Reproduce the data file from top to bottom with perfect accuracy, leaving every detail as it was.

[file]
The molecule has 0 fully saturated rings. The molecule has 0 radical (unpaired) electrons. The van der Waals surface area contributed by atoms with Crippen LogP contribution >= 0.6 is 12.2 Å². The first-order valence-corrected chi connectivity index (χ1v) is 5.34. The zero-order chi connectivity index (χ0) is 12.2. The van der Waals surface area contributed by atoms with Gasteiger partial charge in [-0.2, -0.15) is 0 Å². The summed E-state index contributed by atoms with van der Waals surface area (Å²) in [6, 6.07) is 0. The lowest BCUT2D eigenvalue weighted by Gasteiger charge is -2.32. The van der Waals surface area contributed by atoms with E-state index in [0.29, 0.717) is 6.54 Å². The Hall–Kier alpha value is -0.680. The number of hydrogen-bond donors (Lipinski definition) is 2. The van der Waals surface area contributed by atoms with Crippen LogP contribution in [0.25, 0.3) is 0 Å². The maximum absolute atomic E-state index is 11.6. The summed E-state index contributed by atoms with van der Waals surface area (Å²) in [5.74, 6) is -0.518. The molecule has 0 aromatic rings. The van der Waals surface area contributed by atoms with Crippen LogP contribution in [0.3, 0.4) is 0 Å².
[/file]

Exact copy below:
The molecule has 0 fully saturated rings. The molecule has 0 radical (unpaired) electrons. The van der Waals surface area contributed by atoms with Crippen LogP contribution >= 0.6 is 12.2 Å². The first-order valence-corrected chi connectivity index (χ1v) is 5.34. The zero-order chi connectivity index (χ0) is 12.2. The van der Waals surface area contributed by atoms with Gasteiger partial charge in [-0.2, -0.15) is 0 Å². The summed E-state index contributed by atoms with van der Waals surface area (Å²) in [6, 6.07) is 0. The lowest BCUT2D eigenvalue weighted by Gasteiger charge is -2.32. The van der Waals surface area contributed by atoms with E-state index in [0.29, 0.717) is 6.54 Å². The Hall–Kier alpha value is -0.680. The number of hydrogen-bond donors (Lipinski definition) is 2. The van der Waals surface area contributed by atoms with Crippen LogP contribution in [0.25, 0.3) is 0 Å². The maximum absolute atomic E-state index is 11.6. The summed E-state index contributed by atoms with van der Waals surface area (Å²) in [5.74, 6) is -0.518. The molecule has 0 aromatic rings. The van der Waals surface area contributed by atoms with Crippen LogP contribution in [0.3, 0.4) is 0 Å².